3. But let's focus on the question at hand, i.e. the case where $\mathcal A = \hat {\mathcal C}$ is a presheaf category and $\mathcal C$ is the representables. Let $\tilde {\mathcal C}$ comprise the finite colimits of representables. Then indeed, $\tilde {\mathcal C}$ is closed under finite colimits. This is clear for finite coproducts -- just take the coproduct of the indexing diagrams for the colimits. Now let $A\rightrightarrows B \to C$ be a coequalizer where $A,B \in \tilde {\mathcal C}$. Then there is an epimorphism $\amalg_i X_i \to A$ and a coequalizer diagram $\amalg_j Y_j \rightrightarrows \amalg_k Z_k \to B$ where $X_i,Y_j,Z_k \in \mathcal C$ and the coproducts are finite. The composite maps $\amalg_i X_i \to A \rightrightarrows B$ lift to maps $\amalg_i X_i \rightrightarrows \amalg_k Z_k$. Then we have that $C$ is the coequalizer of the two induced maps $(\amalg_i X_i) \amalg (\amalg_j Y_j) \rightrightarrows \amalg_k Z_k$.

    Now I claim that if $f,g \amalg_{i \in I} X_i \rightrightarrows \amalg_{k \in K} Z_k$ are two maps with coequalizer $C$, and if the $X_i$ are representable, then $C$ is the colimit of the following diagram. Indeed, for each $i \in I$, there is a unique $k = k_0(i) \in K$ such that $X_i \to \amalg_{i \in I} X_i \xrightarrow f \amalg_{k \in K} Z_k$ factors through $Z_k$, and similarly a $k_1(i)$ for $g$. The indexing set for our diagram has object set $I \amalg K$, and the nonidentity morphisms are a map $i \to k_0(i)$ and a map $i \to k_1(i)$ for each $i \in I$. Then $C$ is the colimit of the obvious diagram sending $i \mapsto X_i$ and $k \mapsto Z_k$. This diagram is finite if $I$ and $K$ are.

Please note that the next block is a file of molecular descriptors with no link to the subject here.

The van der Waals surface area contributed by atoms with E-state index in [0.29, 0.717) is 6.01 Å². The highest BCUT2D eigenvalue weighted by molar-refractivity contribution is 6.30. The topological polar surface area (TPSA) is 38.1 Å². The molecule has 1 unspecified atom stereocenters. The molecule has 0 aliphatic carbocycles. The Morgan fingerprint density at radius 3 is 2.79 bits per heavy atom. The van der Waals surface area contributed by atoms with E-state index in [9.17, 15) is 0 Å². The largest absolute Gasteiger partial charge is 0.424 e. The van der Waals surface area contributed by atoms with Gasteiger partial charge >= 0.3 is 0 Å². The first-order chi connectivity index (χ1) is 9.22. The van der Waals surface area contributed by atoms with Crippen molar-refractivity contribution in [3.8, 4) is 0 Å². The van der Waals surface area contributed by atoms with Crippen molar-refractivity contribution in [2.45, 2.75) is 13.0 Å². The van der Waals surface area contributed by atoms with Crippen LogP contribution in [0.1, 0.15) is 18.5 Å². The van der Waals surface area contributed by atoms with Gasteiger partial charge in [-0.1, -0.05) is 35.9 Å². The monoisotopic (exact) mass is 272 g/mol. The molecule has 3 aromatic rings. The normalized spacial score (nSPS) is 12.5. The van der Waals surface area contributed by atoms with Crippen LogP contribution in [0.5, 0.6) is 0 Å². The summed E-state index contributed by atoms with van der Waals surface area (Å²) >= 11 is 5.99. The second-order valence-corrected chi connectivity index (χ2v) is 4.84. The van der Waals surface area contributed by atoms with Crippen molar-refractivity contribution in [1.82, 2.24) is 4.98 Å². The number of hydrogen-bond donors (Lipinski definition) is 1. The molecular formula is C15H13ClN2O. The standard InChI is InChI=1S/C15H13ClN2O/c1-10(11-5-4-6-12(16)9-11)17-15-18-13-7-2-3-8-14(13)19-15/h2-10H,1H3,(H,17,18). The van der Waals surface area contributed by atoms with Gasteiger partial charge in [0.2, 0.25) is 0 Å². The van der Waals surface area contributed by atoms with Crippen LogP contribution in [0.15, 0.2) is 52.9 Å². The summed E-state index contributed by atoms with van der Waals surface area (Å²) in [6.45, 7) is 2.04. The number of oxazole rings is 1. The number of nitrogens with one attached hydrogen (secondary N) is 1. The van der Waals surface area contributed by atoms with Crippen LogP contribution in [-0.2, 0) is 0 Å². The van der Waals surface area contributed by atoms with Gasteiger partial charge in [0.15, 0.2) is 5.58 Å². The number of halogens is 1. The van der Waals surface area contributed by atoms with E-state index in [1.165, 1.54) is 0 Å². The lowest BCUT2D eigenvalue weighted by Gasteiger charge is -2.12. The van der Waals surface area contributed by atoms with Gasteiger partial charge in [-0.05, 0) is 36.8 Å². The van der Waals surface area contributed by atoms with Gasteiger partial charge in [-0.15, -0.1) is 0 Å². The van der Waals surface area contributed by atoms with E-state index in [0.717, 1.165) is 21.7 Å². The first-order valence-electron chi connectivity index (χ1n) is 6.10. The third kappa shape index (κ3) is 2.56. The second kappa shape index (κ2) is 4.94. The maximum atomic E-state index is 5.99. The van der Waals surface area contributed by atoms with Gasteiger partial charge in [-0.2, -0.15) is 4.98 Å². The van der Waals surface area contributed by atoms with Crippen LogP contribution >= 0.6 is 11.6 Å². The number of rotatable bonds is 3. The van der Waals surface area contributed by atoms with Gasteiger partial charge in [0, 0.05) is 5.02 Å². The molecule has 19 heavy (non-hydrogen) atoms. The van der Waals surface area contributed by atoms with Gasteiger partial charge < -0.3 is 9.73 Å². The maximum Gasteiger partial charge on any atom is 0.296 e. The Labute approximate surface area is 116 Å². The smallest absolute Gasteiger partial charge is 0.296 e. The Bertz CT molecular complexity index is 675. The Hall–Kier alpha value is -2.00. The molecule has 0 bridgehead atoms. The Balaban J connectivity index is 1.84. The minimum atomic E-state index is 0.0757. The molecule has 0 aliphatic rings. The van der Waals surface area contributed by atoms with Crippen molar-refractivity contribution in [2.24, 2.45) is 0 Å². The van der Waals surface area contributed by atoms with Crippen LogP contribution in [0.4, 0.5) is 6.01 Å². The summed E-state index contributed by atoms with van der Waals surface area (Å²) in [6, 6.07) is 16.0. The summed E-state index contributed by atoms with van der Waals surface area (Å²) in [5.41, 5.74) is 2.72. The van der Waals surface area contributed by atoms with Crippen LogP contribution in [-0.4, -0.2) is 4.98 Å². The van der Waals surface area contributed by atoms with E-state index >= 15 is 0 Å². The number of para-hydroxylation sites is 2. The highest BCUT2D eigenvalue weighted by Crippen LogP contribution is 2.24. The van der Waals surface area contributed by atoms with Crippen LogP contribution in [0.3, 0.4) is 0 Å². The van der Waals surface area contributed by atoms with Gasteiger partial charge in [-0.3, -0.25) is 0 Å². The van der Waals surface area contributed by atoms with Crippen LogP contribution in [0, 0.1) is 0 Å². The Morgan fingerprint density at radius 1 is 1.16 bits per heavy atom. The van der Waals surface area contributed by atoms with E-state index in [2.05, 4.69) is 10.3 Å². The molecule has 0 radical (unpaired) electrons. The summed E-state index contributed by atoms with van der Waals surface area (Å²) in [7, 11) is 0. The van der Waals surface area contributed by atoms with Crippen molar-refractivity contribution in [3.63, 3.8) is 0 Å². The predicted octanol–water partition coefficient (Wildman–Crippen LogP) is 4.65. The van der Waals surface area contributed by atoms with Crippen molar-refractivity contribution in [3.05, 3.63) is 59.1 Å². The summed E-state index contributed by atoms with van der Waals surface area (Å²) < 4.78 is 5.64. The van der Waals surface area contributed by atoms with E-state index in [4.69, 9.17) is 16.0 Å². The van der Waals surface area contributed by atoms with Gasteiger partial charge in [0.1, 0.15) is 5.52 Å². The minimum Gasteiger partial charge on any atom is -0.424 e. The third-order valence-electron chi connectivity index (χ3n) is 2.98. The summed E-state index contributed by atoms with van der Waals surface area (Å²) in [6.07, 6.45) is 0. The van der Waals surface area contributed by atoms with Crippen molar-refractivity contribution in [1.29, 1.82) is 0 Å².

Thus in our case, $C \in \tilde{\mathcal C}$ as desired.

I want to emphasize that here we heavily used the fact that we're in a presheaf category.

  1. I agree that any category which has finite colimits and filtered colimits has all colimits. But Aurelien's second bullet seems to suggest something stronger -- that if $X$ is a colimit of objects of $\mathcal C$, then $X$ is a filtered colimit of finite colimits of objects of $\mathcal C$. I don't have a counterexample, but I'm not sure this is true. The closest I can convince myself of is that $X$ is a coequalizer of coproducts of objects of $\mathcal C$, and therefore a coequalizer of filtered colimits of finite coproducts of objects of $\mathcal C$ -- but this only ensures that $X$ is a finite colimit of filtered colimits of finite colimits of objects of $\mathcal C$.